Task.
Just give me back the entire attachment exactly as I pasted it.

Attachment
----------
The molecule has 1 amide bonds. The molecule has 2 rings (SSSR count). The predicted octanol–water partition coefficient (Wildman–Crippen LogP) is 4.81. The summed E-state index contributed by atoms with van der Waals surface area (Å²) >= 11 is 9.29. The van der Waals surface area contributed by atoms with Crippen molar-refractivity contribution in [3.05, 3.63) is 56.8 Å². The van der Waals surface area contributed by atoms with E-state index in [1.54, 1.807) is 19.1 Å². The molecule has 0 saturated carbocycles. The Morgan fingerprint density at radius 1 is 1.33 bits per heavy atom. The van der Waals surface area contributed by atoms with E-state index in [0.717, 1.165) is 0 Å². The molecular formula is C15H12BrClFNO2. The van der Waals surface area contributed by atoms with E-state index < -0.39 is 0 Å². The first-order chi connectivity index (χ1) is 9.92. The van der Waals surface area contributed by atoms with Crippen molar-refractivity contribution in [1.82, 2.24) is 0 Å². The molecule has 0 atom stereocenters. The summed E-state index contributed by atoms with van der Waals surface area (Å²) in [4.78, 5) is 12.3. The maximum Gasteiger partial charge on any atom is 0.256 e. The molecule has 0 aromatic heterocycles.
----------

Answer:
The molecule has 1 amide bonds. The molecule has 2 rings (SSSR count). The predicted octanol–water partition coefficient (Wildman–Crippen LogP) is 4.81. The summed E-state index contributed by atoms with van der Waals surface area (Å²) >= 11 is 9.29. The van der Waals surface area contributed by atoms with Crippen molar-refractivity contribution in [3.05, 3.63) is 56.8 Å². The van der Waals surface area contributed by atoms with E-state index in [1.54, 1.807) is 19.1 Å². The molecule has 0 saturated carbocycles. The Morgan fingerprint density at radius 1 is 1.33 bits per heavy atom. The van der Waals surface area contributed by atoms with E-state index in [0.717, 1.165) is 0 Å². The molecular formula is C15H12BrClFNO2. The van der Waals surface area contributed by atoms with E-state index < -0.39 is 0 Å². The first-order chi connectivity index (χ1) is 9.92. The van der Waals surface area contributed by atoms with Crippen molar-refractivity contribution in [1.82, 2.24) is 0 Å². The molecule has 0 atom stereocenters. The summed E-state index contributed by atoms with van der Waals surface area (Å²) in [4.78, 5) is 12.3. The maximum Gasteiger partial charge on any atom is 0.256 e. The molecule has 0 aromatic heterocycles.